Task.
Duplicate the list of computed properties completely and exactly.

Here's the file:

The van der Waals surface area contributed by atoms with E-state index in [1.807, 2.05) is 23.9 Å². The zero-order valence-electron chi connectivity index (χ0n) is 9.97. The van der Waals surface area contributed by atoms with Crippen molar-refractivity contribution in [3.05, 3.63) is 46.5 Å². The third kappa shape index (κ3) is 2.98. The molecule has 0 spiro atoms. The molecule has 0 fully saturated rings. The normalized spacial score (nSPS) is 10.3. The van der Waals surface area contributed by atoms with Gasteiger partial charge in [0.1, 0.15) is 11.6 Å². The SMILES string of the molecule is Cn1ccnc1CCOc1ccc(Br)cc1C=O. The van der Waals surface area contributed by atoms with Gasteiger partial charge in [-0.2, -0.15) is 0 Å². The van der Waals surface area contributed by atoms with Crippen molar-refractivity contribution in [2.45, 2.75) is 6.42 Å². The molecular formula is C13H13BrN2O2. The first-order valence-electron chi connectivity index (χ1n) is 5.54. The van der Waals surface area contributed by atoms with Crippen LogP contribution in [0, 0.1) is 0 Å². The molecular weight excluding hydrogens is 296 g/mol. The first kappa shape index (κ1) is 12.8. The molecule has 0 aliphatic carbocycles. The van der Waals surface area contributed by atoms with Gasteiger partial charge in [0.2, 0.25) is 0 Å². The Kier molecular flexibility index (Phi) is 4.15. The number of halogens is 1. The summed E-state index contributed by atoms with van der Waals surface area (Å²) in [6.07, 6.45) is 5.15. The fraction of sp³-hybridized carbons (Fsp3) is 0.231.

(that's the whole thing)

The van der Waals surface area contributed by atoms with E-state index in [1.807, 2.05) is 23.9 Å². The zero-order valence-electron chi connectivity index (χ0n) is 9.97. The van der Waals surface area contributed by atoms with Crippen molar-refractivity contribution in [3.05, 3.63) is 46.5 Å². The third kappa shape index (κ3) is 2.98. The molecule has 0 spiro atoms. The molecule has 0 fully saturated rings. The normalized spacial score (nSPS) is 10.3. The van der Waals surface area contributed by atoms with Gasteiger partial charge in [0.1, 0.15) is 11.6 Å². The SMILES string of the molecule is Cn1ccnc1CCOc1ccc(Br)cc1C=O. The van der Waals surface area contributed by atoms with Gasteiger partial charge in [-0.2, -0.15) is 0 Å². The van der Waals surface area contributed by atoms with Crippen molar-refractivity contribution in [2.45, 2.75) is 6.42 Å². The molecular formula is C13H13BrN2O2. The first-order valence-electron chi connectivity index (χ1n) is 5.54. The van der Waals surface area contributed by atoms with Crippen LogP contribution in [0, 0.1) is 0 Å². The molecular weight excluding hydrogens is 296 g/mol. The first kappa shape index (κ1) is 12.8. The molecule has 0 aliphatic carbocycles. The van der Waals surface area contributed by atoms with Gasteiger partial charge in [0.2, 0.25) is 0 Å². The Kier molecular flexibility index (Phi) is 4.15. The number of halogens is 1. The summed E-state index contributed by atoms with van der Waals surface area (Å²) in [6.07, 6.45) is 5.15. The fraction of sp³-hybridized carbons (Fsp3) is 0.231.